Global Innovation Index 2023
World Intellectual Property Organization (WIPO)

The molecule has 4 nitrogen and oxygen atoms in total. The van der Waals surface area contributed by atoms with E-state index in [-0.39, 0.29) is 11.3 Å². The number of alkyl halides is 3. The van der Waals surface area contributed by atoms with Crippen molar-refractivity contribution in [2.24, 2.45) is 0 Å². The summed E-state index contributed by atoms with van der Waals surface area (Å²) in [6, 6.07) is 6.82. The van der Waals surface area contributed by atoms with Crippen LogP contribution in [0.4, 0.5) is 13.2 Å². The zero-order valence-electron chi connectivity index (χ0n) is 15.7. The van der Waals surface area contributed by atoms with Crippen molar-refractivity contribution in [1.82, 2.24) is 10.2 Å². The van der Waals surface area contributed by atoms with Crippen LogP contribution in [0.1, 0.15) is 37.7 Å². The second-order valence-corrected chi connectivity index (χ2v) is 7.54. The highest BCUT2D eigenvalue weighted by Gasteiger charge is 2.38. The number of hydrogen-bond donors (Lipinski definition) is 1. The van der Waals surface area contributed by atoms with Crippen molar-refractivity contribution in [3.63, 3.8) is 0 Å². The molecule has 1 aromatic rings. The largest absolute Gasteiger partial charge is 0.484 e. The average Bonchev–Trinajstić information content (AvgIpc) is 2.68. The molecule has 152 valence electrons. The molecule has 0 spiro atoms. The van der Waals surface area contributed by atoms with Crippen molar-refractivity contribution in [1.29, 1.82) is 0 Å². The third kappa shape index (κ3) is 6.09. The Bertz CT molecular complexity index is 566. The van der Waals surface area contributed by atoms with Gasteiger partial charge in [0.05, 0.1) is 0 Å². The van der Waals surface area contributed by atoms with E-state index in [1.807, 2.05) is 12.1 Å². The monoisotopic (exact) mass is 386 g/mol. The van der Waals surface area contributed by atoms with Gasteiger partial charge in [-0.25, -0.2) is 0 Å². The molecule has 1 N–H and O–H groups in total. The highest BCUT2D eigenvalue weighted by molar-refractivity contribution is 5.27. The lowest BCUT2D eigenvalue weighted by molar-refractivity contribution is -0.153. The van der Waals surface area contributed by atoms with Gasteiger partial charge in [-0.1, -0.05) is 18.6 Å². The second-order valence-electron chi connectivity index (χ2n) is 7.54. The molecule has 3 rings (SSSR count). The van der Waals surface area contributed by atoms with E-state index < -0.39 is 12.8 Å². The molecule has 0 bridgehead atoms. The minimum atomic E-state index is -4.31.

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Welcome to the 16th edition of WIPO’s Global Innovation Index (GII), where we take the pulse of global innovation and reveal the innovative performance of 132 countries, as well as the world’s top 100 science and technology clusters. In 2023, we find the innovation environment mixed, with significant opportunities and sizeable challenges on the horizon. On the one hand, ground-breaking technological progress continues unabated. As identified in last year’s GII, two promising innovation waves are making their presence felt across economies and societies: a digital innovation wave, built on artificial intelligence (AI), supercomputing and automation, and a deep science innovation wave, based on biotechnologies and nanotechnologies. Many of the key indicators of technological progress are trending positively. Computing power continues to increase in line with Moore’s Law. Green supercomputing is becoming more efficient. Renewable energy is increasingly affordable. And the cost of genome sequencing continues to decline. Spurred on by the scale of the possibilities before us, top corporate R&D expenditure exceeded USD 1 trillion for the first time last year, with ICT firms the primary drivers. On the other hand, anemic growth and high inflation, coupled with the lingering effects of the pandemic, are hampering global innovation. After a remarkable boom in 2021, innovation finance fell back dramatically last year, with the value of venture capital (VC) investments declining by 40 percent. While it is important to stress that, at USD 380 billion, deal value in 2022 is higher than at any point over the past decade (apart from the 2021 boom), the overall VC outlook remains uncertain. A key challenge is converting the potential of novel innovation waves into tangible benefits that flow to everyone, everywhere. Technology adoption might be growing – more people have access to the internet, safe sanitation and drive electric vehicles than ever before – but take-up is not yet fast enough. For a second consecutive year, the GII finds that the socio-economic impact of innovation has stalled. In this polarized innovation environment, supporting countries at all stages of development to grasp opportunities and strengthen innovation ecosystems continues to be a key objective for WIPO. While it is encouraging that many middle-income and emerging economies are climbing the GII ranks, with 21 countries overperforming on innovation relative to their level of development this year, it is still too early to determine whether the pandemic will have a lasting impact on innovation, especially in the Global South. What we know for sure is that the data, trends and approaches featured in this year’s report shine new light on global innovation performance. Whether you are from the private or public sector, are a policymaker, diplomat, researcher, investor, innovator or creator, we hope that the information contained in these pages enables you to draw informed conclusions and acts as a powerful tool for pro-innovation policymaking the world over. Despite all the uncertainties we are currently facing, future advances in AI, energy, medicine and transport are in sight. WIPO will continue to support all Member States in their pursuit of innovation-led growth to promote job creation, development and opportunities so that new breakthroughs and discoveries can reach everyone and work for us all.